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Edited by Luv2Wrench (see edit history)
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Looks pretty sweet to me.  A cut and buff with make it even better.  I had to do a super clean on my gun too before I did any painting and clear coating.  I still had little black specs here and there that came out of my gun from years of painting ornamental iron.  It just hides out in the gun waiting for the time you need to use it and want a job to come out nice.  Then it just has to put crud in your paint or clear.  Frustrating some times.  You may have to buff that side of the car now so it matches the nice shiny door when it's hung and done.  

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2 minutes ago, Laughing Coyote said:

Looks pretty sweet to me.  A cut and buff with make it even better.  I had to do a super clean on my gun too before I did any painting and clear coating.  I still had little black specs here and there that came out of my gun from years of painting ornamental iron.  It just hides out in the gun waiting for the time you need to use it and want a job to come out nice.  Then it just has to put crud in your paint or clear.  Frustrating some times.  You may have to buff that side of the car now so it matches the nice shiny door when it's hung and done.  

 

Thanks Martin, the first coat did turn out pretty good.  The other coats are not bad but they do have some texture.   I probably will have to buff the whole car because you're right, the door isn't going to match. This is a 1998 car and the paint isn't in the greatest of conditions.  If we have some nice weather next week (and it doesn't look like it) then I might do it then.  Otherwise the car goes back with the daughter and who knows when I might see it again. ;)
 

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Door is done!  Very happy with how it turned out.  Certainly exceeded expectations.   Biggest issues were:

 

1) Runs.  Didn't get those cut down enough either.  The "run" is gone for sure, but there are a couple of vague distortions in the area the runs were in.  Looks like it might be the panel itself, but I know that's were the runs were.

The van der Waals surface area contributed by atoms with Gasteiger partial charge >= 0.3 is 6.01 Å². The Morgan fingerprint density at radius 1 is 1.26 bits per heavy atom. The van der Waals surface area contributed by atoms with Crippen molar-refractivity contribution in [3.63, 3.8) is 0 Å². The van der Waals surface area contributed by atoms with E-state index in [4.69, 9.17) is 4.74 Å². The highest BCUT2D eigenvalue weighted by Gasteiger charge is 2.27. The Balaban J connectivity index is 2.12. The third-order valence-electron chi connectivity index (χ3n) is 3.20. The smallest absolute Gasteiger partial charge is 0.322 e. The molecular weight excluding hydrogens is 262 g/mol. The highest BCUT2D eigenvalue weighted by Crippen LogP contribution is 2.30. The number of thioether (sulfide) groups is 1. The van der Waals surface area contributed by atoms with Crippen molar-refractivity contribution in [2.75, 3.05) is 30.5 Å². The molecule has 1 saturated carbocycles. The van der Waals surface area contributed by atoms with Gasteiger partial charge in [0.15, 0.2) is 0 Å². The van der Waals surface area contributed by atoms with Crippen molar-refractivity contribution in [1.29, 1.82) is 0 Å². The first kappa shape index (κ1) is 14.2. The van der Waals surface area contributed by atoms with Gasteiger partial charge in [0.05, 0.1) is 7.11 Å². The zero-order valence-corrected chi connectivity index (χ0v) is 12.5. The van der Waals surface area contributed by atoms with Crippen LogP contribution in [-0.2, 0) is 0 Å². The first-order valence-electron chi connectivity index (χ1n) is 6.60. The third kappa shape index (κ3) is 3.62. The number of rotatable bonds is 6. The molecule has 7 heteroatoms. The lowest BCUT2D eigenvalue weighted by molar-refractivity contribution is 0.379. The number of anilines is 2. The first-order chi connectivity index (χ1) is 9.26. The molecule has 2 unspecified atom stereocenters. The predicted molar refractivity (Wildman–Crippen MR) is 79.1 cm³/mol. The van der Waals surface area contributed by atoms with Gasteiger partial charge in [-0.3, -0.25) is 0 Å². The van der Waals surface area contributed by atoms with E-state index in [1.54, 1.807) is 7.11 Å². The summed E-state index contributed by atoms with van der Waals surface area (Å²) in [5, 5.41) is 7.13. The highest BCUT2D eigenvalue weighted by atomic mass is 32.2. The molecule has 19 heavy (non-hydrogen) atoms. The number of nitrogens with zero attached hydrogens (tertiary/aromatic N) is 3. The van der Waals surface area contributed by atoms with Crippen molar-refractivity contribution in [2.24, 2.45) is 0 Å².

2) Clear removing old paint from gun.  Multiple little black specs in the clear.  I was able to sand/buff them out but if they had come out earlier in the clear coat process they wouldn't have come out.

 

3) Trash.  Paint booth should fix this.  Doesn't show now, but adds an extra step of sanding to get rid of things.

 

4) Orange peel in second/third coats.  Definitely some issue with the clear drying in the gun or the black clogging it up.  Will have to investigate this further.  Again, no problem for the final product but it does add extra work.

 

Now I need to put it on and buff the rest of the car....

 

 

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Edited by Luv2Wrench (see edit history)
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A comment to the point #1 from your report: by sanding the runs, you are sanding the surrounding surface too which makes almost impossible to have a perfect flat or even surface, unless you remove everything!

#2: the spray gun should be after each use as clean as it was when new. It translate that way: 5 minutes spraying the the paint, 1/2 hour to clean the gun. This is why the rattle cans are so practical!

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On 2/17/2019 at 1:16 PM, John S. said:

I meant to say'" too bad it has to go back on the car"

I felt the same way when I got my pistons from Ross Racing Pistons. I wanted to just put them on a trophy shelf they looked so good.